I really didn’t mean to abandon this blog, especially when I was doing such a good job of posting nearly every day. But my mom came in town last Thursday and all things Thanksgiving and Xmas shopping related have consumed my life ever since.
And of course, there was the Great Guest Bathroom Redo – Part Deux. Let me show you it.
Here’s what our guest bathroom looked like when we bought the house:
Ugly cast iron tub and ugly old blue tiles with moldy grout. Actually, these two things were the only “original” items in the house.
A jack hammer, four grown men (husband, FIL, grandpa, and step-dad), a hole in my wall, and a couple of months later, we had a handicap-accessible bathroom for the cost of about $1,000. (side note: My MIL has MS and can’t walk, so we needed a handicap-accessible bathroom that she can be wheeled into for showers so they don’t have to stay at a hotel when they come to visit.)
So here’s how it looked after the first renovation:
At first glance, it looks fabulous. But if you look closely and remove the blue rug, you would see the tile floor is not level and the grout lines are uneven. None of the corners match up, and the tiles around the toilet are a botched job of piecing together a couple of broken tiles to make it all fit. So when my in-laws came back the next year, and my FIL rolled my MIL into the bathroom on a 400 lbs contraption that picks her up and sets her on a seat (in the shower), it shouldn’t be a huge surprise that one of the tiles cracked in two places under the pressure.
So what do you do when your bathroom floor looks terrible? Well you tear down the wallpaper and repaint of course!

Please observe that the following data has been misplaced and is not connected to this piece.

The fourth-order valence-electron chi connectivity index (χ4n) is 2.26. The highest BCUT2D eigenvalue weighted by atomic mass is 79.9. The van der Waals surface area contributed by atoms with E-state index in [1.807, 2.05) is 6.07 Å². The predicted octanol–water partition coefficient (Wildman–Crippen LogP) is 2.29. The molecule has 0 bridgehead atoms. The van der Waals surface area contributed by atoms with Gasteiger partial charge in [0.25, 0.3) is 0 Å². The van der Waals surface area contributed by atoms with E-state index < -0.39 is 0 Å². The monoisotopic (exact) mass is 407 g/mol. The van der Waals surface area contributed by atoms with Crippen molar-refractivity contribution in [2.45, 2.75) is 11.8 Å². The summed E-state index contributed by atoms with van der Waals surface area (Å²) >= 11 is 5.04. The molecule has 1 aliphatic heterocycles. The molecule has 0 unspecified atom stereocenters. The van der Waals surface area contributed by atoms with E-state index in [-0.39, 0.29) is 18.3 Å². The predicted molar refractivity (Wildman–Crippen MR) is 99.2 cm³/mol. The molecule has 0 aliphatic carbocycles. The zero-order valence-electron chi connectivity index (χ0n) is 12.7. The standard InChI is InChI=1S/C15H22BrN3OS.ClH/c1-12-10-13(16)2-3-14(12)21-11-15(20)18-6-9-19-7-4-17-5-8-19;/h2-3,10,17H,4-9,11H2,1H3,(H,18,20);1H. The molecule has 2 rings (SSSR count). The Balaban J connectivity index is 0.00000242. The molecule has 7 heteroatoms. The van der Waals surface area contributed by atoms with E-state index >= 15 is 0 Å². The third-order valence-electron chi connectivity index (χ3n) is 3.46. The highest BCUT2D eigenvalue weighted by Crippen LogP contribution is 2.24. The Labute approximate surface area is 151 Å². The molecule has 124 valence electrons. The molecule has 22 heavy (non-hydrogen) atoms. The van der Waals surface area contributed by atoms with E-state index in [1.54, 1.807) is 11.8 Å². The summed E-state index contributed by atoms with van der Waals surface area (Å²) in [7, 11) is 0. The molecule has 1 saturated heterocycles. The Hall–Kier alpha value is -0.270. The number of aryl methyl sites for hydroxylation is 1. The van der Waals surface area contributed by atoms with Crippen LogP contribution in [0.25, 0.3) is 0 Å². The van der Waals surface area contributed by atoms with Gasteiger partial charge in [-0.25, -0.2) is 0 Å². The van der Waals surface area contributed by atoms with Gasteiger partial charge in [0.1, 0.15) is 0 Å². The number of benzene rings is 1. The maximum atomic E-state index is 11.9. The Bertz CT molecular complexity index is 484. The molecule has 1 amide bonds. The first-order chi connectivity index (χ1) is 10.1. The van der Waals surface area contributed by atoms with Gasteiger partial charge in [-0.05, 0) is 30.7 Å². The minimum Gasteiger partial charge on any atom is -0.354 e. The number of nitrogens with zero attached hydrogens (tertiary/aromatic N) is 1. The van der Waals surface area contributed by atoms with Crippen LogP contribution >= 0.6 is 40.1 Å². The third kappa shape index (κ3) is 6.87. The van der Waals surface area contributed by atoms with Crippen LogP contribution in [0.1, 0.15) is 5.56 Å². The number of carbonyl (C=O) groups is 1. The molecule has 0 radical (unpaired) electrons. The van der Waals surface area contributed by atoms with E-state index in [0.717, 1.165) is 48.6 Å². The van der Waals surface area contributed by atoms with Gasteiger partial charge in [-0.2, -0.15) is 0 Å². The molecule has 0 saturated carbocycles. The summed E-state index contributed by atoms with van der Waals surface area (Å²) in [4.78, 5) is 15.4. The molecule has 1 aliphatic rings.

But then you eventually realize that if you’re ever going to be confident in selling your house, you better have the floor redone. So we went to Home Depot in hopes of just paying someone to remove the old floor and reinstall the new one for a reasonable price. It’s a small bathroom, so it should’ve only cost about $450 for everything. Except when the contractors came to tear up our old tile, they said the subfloor was uneven and that they had to tear that out (it’s concrete) and re-pour it. And that would cost an additional $600. We talked it over but decided to cancel the job and finish it ourselves. So we paid $175 for professionals to remove the old tile floor and deliver our materials. Not bad I suppose, since the removal was the part I was worried about most.
The contractors left us with an uneven slab of concrete. Fantastic. Of course, not their fault. I actually blame my husband and FIL for not leveling it out when they poured the concrete subfloor during the first renovation. Note to anyone planning to install their own subfloor: LEVEL IT OUT!
So I went to work with the chisel hacking away at places that were too high and then used patch and level where the floor was too low. This was pretty much trial and error for a few weeks – waiting for the patch and level mixture to dry and realizing I needed more in some places and less in others. Oh, and I had to do this BY MYSELF since my husband was out of town for work at that time. So that was fun.
When he came home, it was time to lay the tile. Except, the bathroom is kind of small and it’s hard for two grown people to fit in a space smaller than 25 sq ft. So I ended up spreading the Quikset and laying the tile while the hubs went to get more Quikset and cut the tiles. I’ll say this about laying tile: It is tedious, time-consuming work. Your measurements need to be precise, your Quikset needs to be spread evenly on the floor (sort of like frosting a cake to perfection) and you MUST USE SPACERS in your corners to make sure each corner comes out to a perfect cross. This is especially difficult if the space you’re working in isn’t a perfect square or has walls that are not at a perfect 90 degree angle.